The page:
It is hard to assess the effects of the raid. For the price of 53 crew members dead (out of 133) and six planes, only eleven small factories were flooded. Only around a hundred factories were damaged in any way. Of 1,5 or 2 thousand people who lost their lives on the ground, many (probably the majority) were prisoners of war and forced workers from occupied countries. British Bomber Command did not repeat the raid (mostly due to high losses and strengthened air defense over similar targets). An operation of this kind was conducted by the US during the war in Korea.

Due to the indiscriminate and destructive force of such attacks in 1977 any attacks on dams were forbidden by the Geneva Convention.

This is how the Mohne dam looked like after the bombing in May of 1943.

What else? I like this scenery, and I see now flaws

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I mostly flew over Germany with small planes – Cessna 182, Comanche, Spitfire and a couple of times in Twin Otter. From this perspective it’s vital that the scenery is detailed and looks good. And ORBX’s Germany fited my flying style well.

I like when a scenery is full of real world objects – custom landmarks, trees and buildings. This is why I usually prefer to fly over FTX rather than photosceneries which (usually) lack this accuracy in object placement. I hope ORBX will change that soon with their photoscenery based regions.

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Airports (enhanced)

Just like in any FTX region ORBX enhanced airports on the area the scenery covers. As always – the enhancement works best at small airports that were neglected by Microsoft (or LM) in the original scenery. With ORBX’s changes (couple of buildings, correct taxiways, some trees, objects, 3d grass) they were transformed into places that I can use for my flights without any additional sceneries. Large airports still require something better. They are enhanced but they require much more attention to look good – especially if someone uses them for Vatsim flying.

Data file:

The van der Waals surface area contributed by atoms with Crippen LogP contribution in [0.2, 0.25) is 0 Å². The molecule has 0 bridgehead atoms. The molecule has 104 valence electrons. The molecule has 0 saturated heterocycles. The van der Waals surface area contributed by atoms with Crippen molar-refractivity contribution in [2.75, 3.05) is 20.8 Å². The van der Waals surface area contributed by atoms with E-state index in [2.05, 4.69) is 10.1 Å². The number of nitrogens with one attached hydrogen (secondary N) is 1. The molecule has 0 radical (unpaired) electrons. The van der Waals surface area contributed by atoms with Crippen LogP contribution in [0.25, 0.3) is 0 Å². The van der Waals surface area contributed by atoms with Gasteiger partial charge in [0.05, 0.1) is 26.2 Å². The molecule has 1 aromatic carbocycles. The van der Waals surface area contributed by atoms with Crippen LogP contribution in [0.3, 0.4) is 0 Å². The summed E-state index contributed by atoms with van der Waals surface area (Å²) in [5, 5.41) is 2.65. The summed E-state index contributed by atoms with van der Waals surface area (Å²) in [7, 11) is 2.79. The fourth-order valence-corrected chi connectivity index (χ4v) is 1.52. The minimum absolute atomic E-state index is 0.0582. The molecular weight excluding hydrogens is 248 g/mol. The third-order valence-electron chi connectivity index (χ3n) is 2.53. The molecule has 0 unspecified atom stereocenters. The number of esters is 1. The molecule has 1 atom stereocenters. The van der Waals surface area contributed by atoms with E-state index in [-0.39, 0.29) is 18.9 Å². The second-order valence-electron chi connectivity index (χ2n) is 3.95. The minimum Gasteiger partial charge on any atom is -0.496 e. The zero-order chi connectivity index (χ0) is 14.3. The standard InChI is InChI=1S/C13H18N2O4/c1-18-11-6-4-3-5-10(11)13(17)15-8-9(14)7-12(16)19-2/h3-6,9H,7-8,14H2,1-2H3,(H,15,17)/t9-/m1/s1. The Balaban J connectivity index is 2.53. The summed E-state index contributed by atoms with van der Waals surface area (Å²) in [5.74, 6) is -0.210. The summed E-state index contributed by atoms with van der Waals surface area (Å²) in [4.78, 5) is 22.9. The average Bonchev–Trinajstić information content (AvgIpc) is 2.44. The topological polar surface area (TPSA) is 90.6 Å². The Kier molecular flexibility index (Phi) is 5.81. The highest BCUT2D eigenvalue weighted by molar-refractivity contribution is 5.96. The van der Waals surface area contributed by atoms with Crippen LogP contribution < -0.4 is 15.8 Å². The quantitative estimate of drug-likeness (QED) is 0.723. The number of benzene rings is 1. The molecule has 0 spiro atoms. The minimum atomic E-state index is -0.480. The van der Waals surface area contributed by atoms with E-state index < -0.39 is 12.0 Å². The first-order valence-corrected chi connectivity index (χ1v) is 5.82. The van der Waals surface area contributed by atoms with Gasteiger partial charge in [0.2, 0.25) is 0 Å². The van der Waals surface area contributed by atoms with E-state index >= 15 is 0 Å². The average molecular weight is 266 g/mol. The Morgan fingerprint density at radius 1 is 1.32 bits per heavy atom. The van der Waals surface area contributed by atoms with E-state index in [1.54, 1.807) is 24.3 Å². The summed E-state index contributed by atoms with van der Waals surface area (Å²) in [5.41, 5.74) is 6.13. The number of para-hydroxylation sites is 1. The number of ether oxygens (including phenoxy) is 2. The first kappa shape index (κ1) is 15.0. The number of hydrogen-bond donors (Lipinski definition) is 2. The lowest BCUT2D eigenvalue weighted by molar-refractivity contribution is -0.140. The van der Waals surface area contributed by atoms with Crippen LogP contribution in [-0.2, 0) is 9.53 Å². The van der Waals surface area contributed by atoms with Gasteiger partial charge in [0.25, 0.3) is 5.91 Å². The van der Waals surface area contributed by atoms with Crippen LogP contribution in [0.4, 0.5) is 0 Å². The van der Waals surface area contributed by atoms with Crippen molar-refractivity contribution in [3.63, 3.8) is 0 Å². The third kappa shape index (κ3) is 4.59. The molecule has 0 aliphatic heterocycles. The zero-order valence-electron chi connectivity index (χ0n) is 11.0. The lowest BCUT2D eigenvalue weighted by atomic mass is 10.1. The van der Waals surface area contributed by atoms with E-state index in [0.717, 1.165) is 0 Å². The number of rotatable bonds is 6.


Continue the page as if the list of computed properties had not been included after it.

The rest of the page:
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Apart from the enhanced airports that are included in the scenery ORBX offers three airports for free – Barth, Rugen i Rinteln. Make sure to add them to your account in ORBX Direct Freeware.

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Performance

It is ok. With this level of details, I expected this scenery to be much heavier. It helped when I moved from FSX to P3D with its much better handling of autogen. FSX users may find that maxed out autogen settings make some parts of Germany very difficult for their PCs (but that is only due to the perfect autogen in the scenery – of it’s the price for the quality).

Summary – 5*****

It’s a VFR chart moved into the sim. I spent tens of hours flying over Northern Germany and navigating with real-world charts and checking obstacles (chimneys, wind turbines, masts, and towers), roads and canals. I found almost every that I’ve been looking for. Often I’ve been amazed by the level of detail – for example when I flew over a small shipyard and found out that the name printed on its halls matches the one I saw on google maps. It’s a very accurate rendition of Northern Germany. And it’s surprisingly rich in custom objects.

Add-ons used in this review:

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Summary
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FTX Germany North - ORBX